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Reel Thoughts: The X Factor

Written By 092505589 on Friday, June 3, 2011 | 11:00 PM

[postlink]http://breaknewsonline.blogspot.com/2011/06/reel-thoughts-x-factor.html[/postlink]
The new X-Men film is first class all the way. But what did you expect? Starring James McAvoy and the sizzling Michael Fassbender, and directed by Matthew Vaughn (the man who brought us the hugely entertaining Kick-Ass), X-Men: First Class reinvigorates the series by going back to its groovy, swinging roots. Part adventure, part history lesson and all-exciting, Vaughn’s film delves movingly into what made young Holocaust survivor Erik Lehnsherr into the villainous Magneto, played by Sir Ian McKellen previously. McAvoy is a perfect, compassionate counterpoint, as the telepath who would be Patrick Stewart, a.k.a. Professor X.

The story of these friends and future enemies begins in the 40’s, when Erik reveals his mutant power over metal in an attempt to save his parents, and at the same time, young Charles Xavier finds a familiar blue shape-shifter stealing food in the kitchen of his family’s palatial Westchester mansion. Raven, a.k.a. Mystique, played by Jennifer Lawrence of Winter’s Bone fame, who cements her reputation as a strong, committed actress who is ready to assume any role that would have earlier been given to Leelee Sobieski. But if Young Magneto and Junior Professor X are friends, who is their super-villain nemesis? That would be the utterly evil Sebastian Shaw (Kevin Bacon), a former Nazi scientist and current mutant collector. The action moves to 1962, where it turns out the Shaw is primed to bring about nuclear war via the Cuban Missile Crisis.


X-Men: First Class echoes J.J. Abrams’ Star Trek prequel in that we are introduced to many characters who will be very important in the X-Men’s future, with enough nodding cameos to tickle fans of the film series. The rest of the cast is impressive, including Nicholas Hoult (A Single Man) as Beast, January Jones as Emma Frost, and Rose Byrne and Oliver Platt as the only good guys in the US Military Complex that will eventually demonize all mutants.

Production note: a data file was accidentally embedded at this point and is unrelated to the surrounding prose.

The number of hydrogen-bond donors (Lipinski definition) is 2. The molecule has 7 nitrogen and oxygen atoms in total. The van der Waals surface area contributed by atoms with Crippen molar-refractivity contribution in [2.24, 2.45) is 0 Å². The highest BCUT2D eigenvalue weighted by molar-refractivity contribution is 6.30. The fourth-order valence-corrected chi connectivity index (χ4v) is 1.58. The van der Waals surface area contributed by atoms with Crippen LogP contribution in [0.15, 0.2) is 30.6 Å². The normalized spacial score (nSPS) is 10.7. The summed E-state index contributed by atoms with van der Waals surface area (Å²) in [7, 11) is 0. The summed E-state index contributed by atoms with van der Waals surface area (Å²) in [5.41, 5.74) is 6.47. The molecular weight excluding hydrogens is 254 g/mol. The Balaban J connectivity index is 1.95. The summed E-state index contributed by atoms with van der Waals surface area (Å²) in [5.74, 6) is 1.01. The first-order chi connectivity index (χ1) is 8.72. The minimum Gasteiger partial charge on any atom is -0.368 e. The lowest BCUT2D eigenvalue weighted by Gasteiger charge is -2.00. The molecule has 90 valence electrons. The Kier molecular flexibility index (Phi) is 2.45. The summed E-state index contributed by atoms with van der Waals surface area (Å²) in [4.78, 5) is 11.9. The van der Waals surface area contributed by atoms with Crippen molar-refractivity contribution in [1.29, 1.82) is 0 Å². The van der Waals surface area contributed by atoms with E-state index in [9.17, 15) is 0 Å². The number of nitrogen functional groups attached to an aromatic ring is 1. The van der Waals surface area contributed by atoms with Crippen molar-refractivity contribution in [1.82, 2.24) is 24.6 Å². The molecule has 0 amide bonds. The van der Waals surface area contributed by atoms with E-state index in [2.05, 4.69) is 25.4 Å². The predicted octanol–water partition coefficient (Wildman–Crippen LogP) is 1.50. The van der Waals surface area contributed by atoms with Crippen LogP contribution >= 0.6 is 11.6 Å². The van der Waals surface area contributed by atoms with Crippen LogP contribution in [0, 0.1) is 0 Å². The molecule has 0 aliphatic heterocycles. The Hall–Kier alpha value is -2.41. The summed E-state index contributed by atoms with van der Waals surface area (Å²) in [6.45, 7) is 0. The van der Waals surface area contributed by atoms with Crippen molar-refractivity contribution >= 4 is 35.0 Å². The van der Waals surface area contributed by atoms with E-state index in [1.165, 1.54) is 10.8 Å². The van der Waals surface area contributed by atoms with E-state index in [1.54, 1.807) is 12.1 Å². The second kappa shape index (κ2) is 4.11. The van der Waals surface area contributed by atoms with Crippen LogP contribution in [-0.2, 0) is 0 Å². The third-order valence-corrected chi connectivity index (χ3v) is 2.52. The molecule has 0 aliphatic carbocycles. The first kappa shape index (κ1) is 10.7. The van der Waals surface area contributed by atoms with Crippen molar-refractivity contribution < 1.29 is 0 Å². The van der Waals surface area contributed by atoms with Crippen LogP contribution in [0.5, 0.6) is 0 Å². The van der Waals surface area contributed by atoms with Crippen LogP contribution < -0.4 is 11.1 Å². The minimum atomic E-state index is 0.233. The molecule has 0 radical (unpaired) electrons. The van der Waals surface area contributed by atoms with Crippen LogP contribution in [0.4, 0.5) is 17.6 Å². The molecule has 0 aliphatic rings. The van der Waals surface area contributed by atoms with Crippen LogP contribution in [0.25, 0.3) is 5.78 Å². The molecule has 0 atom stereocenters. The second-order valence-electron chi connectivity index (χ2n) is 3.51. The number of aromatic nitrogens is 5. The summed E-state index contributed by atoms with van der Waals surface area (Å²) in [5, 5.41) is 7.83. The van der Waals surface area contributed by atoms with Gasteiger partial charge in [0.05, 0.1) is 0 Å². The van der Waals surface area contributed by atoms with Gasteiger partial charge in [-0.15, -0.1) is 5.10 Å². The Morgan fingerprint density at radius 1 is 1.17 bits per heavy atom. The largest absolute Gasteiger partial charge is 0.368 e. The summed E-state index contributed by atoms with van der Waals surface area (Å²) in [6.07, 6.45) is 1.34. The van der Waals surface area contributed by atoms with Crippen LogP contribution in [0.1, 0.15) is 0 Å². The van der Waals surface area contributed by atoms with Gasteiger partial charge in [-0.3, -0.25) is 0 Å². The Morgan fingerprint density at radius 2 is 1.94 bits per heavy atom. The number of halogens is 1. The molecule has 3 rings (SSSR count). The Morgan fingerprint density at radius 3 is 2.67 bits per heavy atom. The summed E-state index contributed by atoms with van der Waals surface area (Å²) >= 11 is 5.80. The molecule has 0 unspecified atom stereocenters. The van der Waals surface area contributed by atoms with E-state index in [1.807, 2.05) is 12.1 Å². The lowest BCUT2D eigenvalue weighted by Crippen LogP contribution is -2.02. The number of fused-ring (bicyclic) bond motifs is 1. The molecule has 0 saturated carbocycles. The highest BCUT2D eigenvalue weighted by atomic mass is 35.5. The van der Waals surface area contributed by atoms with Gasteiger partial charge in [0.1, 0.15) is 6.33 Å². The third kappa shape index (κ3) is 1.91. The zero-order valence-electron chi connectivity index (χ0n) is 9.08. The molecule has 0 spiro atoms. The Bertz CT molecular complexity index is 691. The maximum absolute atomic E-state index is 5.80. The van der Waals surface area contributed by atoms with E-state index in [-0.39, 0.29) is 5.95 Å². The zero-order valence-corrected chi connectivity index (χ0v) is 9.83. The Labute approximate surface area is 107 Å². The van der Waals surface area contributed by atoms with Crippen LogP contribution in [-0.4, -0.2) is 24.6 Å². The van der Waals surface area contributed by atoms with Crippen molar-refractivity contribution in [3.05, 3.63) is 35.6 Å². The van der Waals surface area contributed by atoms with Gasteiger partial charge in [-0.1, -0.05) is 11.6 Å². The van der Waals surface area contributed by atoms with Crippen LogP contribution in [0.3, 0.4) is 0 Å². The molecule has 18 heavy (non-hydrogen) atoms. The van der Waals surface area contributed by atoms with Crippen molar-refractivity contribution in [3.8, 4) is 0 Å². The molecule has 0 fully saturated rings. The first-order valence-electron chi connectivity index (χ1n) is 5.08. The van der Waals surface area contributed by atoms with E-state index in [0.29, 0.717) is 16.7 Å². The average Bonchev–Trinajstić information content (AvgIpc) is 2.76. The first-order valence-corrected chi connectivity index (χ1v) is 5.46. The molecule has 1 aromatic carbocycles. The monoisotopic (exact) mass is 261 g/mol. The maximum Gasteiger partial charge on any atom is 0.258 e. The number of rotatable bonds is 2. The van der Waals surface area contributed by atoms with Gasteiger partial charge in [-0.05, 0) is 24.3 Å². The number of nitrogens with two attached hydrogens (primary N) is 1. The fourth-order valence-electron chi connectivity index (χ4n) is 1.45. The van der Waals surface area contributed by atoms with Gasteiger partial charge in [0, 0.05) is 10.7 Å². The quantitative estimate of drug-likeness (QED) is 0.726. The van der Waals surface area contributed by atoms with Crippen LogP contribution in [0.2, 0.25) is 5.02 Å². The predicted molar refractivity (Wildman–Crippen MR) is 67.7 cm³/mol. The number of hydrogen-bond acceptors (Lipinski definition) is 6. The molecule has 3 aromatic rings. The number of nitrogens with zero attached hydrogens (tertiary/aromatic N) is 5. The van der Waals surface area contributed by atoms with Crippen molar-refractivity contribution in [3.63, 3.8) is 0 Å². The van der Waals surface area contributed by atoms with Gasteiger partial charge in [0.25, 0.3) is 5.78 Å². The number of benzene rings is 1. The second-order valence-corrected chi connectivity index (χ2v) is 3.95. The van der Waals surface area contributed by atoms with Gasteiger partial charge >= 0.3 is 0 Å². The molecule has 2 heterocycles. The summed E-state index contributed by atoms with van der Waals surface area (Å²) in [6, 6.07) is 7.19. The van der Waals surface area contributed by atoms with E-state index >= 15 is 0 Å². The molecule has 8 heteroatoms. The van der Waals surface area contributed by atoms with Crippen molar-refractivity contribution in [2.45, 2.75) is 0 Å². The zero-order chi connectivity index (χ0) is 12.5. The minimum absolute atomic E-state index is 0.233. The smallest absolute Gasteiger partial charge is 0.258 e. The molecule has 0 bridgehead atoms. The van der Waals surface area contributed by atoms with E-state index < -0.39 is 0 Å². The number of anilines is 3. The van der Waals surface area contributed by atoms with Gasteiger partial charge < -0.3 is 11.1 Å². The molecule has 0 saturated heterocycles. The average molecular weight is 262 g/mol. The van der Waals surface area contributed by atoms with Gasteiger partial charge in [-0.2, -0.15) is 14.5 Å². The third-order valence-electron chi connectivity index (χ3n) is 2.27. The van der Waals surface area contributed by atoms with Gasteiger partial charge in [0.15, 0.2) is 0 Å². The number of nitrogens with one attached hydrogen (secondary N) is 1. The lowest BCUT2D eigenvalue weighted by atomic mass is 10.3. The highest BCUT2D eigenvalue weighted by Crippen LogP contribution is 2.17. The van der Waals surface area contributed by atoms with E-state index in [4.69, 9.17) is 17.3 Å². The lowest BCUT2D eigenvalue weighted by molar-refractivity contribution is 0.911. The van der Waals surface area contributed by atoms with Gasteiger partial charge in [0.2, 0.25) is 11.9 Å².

The awesome sixties production design is a character unto itself, even if I doubt miniskirts were all the rage that early. X-Men: First Class truly succeeds in creating human stories amongst the action sequences. Fassbender’s quest for vengeance is a powerful plot, and the mutants’ quest to be accepted for who they are and not be hated and feared for it continues to strike a deep chord with LGBT audiences.

The best thing about X-Men: First Class is that you don’t have to have seen anything that came before to appreciate and follow the plot. In a summer that will be jam-packed with monsters, wizards and superheroes. X-Men: First Class graduates with top honors!

Review by Neil Cohen, resident film critic of Movie Dearest and Phoenix's Echo Magazine.
The new X-Men film is first class all the way. But what did you expect? Starring James McAvoy and the sizzling Michael Fassbender, and directed by Matthew Vaughn (the man who brought us the hugely entertaining Kick-Ass), X-Men: First Class reinvigorates the series by going back to its groovy, swinging roots. Part adventure, part history lesson and all-exciting, Vaughn’s film delves movingly into what made young Holocaust survivor Erik Lehnsherr into the villainous Magneto, played by Sir Ian McKellen previously. McAvoy is a perfect, compassionate counterpoint, as the telepath who would be Patrick Stewart, a.k.a. Professor X.

The story of these friends and future enemies begins in the 40’s, when Erik reveals his mutant power over metal in an attempt to save his parents, and at the same time, young Charles Xavier finds a familiar blue shape-shifter stealing food in the kitchen of his family’s palatial Westchester mansion. Raven, a.k.a. Mystique, played by Jennifer Lawrence of Winter’s Bone fame, who cements her reputation as a strong, committed actress who is ready to assume any role that would have earlier been given to Leelee Sobieski. But if Young Magneto and Junior Professor X are friends, who is their super-villain nemesis? That would be the utterly evil Sebastian Shaw (Kevin Bacon), a former Nazi scientist and current mutant collector. The action moves to 1962, where it turns out the Shaw is primed to bring about nuclear war via the Cuban Missile Crisis.


X-Men: First Class echoes J.J. Abrams’ Star Trek prequel in that we are introduced to many characters who will be very important in the X-Men’s future, with enough nodding cameos to tickle fans of the film series. The rest of the cast is impressive, including Nicholas Hoult (A Single Man) as Beast, January Jones as Emma Frost, and Rose Byrne and Oliver Platt as the only good guys in the US Military Complex that will eventually demonize all mutants.

The awesome sixties production design is a character unto itself, even if I doubt miniskirts were all the rage that early. X-Men: First Class truly succeeds in creating human stories amongst the action sequences. Fassbender’s quest for vengeance is a powerful plot, and the mutants’ quest to be accepted for who they are and not be hated and feared for it continues to strike a deep chord with LGBT audiences.

The best thing about X-Men: First Class is that you don’t have to have seen anything that came before to appreciate and follow the plot. In a summer that will be jam-packed with monsters, wizards and superheroes. X-Men: First Class graduates with top honors!

Review by Neil Cohen, resident film critic of Movie Dearest and Phoenix's Echo Magazine.

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